On the flip side, we have Vader (I mean, I guess it’s technically his book) who is 100% done and ready to just crush Cylo and move on to better things. In this issue, we get both the ruthless Vader and the one who can outfly almost anyone. The latter is a tricky thing to convey in comics since you’re restricted to unmoving images but Larroca makes it work. If you ask me, Cylo is handling Vader coming after him all too calmly. Even if we didn’t know that Vader and the Emperor survive, those are not two people I would want to tick off on a personal level.

Oh the Larroca/Delgado artwork for the nebula? Drop dead gorgeous. I’d kill to see more pages with it. (And the space whale-shark-abomination thingys. Can’t forget them.)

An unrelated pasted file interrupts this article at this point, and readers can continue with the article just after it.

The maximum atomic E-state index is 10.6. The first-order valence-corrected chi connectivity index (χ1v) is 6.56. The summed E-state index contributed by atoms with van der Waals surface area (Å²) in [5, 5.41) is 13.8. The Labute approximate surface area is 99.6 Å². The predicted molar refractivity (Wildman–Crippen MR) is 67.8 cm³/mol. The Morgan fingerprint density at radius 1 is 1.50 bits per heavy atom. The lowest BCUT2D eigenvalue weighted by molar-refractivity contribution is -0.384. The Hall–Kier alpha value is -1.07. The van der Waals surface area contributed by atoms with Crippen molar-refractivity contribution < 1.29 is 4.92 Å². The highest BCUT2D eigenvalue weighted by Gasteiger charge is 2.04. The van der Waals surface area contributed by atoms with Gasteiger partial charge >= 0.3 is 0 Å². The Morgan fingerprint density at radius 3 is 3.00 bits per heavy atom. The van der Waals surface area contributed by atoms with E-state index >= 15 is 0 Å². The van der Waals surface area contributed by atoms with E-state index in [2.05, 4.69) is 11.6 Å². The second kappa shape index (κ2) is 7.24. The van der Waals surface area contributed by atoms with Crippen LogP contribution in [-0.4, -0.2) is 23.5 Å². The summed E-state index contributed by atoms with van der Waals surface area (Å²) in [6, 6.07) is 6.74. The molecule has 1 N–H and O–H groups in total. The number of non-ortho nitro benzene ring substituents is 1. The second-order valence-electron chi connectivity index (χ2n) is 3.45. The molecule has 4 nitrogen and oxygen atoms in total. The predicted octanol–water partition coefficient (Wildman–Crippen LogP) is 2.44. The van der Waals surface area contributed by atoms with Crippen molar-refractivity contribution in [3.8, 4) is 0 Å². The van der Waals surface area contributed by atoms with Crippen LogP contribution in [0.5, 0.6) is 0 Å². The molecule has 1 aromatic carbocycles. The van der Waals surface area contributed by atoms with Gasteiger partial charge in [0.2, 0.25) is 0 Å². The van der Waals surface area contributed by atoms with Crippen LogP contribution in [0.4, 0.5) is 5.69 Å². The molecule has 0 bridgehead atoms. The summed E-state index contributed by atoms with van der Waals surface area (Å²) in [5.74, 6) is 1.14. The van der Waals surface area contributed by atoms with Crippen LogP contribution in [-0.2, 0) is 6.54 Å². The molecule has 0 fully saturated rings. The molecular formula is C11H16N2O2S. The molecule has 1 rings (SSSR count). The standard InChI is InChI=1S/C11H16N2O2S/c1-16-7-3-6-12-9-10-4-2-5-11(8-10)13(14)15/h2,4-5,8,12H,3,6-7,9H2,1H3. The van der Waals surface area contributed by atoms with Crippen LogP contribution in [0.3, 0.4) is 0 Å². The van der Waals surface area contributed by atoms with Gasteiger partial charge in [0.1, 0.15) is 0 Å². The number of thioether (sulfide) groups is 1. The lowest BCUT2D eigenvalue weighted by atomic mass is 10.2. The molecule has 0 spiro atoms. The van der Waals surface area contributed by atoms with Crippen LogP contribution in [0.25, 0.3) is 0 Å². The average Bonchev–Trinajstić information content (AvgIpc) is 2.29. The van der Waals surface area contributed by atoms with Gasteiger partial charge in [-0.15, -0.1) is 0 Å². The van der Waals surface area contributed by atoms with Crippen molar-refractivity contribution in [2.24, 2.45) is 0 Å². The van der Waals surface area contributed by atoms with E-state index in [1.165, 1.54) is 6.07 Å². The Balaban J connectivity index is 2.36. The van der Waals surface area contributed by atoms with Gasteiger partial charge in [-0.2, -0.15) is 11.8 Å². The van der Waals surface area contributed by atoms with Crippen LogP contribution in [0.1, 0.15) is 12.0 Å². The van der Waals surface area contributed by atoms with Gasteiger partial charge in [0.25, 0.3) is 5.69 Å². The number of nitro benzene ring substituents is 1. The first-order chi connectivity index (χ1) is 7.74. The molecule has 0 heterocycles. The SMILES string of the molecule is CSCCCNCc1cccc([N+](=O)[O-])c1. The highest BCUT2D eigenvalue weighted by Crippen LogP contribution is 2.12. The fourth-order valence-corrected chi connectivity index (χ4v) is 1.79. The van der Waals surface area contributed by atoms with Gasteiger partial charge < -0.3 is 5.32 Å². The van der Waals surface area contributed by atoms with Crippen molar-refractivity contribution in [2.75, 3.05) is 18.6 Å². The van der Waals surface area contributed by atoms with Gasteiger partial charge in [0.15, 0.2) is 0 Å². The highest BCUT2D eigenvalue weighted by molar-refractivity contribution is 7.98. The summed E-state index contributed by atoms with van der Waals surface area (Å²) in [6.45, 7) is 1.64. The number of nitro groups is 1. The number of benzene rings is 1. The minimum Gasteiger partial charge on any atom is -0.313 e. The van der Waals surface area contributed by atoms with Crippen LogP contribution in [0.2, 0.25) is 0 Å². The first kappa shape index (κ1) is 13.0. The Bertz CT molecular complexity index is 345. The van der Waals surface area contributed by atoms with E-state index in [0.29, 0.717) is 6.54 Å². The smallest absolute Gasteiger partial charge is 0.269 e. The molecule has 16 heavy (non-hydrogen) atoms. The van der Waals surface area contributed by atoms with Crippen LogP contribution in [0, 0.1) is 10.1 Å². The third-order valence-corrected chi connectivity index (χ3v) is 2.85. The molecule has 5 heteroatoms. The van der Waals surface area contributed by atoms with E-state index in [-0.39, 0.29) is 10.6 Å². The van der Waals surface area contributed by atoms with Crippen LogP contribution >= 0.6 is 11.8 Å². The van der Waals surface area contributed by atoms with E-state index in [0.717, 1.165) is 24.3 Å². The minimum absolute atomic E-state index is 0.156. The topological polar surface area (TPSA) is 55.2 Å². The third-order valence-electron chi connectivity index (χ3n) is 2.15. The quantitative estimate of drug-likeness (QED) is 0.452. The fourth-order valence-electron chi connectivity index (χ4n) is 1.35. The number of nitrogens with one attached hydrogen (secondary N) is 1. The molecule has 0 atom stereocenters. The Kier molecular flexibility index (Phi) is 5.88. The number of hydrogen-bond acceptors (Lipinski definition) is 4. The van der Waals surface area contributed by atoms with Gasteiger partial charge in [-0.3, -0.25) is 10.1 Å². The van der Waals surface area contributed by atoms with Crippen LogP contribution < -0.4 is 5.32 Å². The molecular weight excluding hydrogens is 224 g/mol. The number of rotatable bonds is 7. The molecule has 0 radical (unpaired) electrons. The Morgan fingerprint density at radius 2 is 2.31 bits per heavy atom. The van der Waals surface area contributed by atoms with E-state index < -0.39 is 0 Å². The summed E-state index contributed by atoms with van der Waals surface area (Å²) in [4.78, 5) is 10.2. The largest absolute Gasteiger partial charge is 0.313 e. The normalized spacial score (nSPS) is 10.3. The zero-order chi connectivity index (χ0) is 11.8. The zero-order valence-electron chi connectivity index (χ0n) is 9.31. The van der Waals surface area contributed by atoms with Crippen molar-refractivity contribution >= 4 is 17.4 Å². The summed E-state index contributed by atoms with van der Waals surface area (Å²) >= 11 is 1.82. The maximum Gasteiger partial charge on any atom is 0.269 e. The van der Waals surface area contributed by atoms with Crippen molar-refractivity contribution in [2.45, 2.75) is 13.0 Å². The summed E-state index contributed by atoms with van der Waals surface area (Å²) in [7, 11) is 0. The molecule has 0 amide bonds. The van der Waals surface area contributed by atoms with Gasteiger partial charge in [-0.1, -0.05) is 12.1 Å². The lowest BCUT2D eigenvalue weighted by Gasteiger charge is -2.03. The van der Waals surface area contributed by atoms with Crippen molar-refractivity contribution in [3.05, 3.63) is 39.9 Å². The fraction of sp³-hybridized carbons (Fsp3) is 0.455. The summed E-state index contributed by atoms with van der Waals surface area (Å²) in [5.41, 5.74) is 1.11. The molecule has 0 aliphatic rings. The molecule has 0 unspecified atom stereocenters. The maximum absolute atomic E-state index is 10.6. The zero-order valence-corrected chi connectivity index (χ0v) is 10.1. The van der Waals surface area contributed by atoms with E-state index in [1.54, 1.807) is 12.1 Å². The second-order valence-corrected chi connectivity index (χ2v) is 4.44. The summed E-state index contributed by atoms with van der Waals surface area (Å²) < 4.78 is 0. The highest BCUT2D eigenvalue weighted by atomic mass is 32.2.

Darth Vader #21: Kieron Gillen/Writer, Salvador Larroca/Artist, Edgar Delgado/Colorist, Joe Caramagna/Letterer, Jordan White/Editor, Heather Antos/Assistant Editor

Just a Legacy to Protect

general leia organaWarning: This column involves spoilers for Star Wars: Bloodline

While aptly named, Star Wars: Bloodline could have just as easily been titled Star Wars: Legacy because when it comes to both of those, Leia Organa has more than enough on her shoulders. One she embraces and one she tries to ignore. After all, if your father was Darth Vader, wouldn’t you try and forget that too? Unfortunately, nothing stays buried. As Leia and Ransolm team up to get to the bottom of the ever-deepening mystery of Rinnrivin’s cartel, Leia is forced to confront the legacies of her fathers whether she wants to or not. Continue reading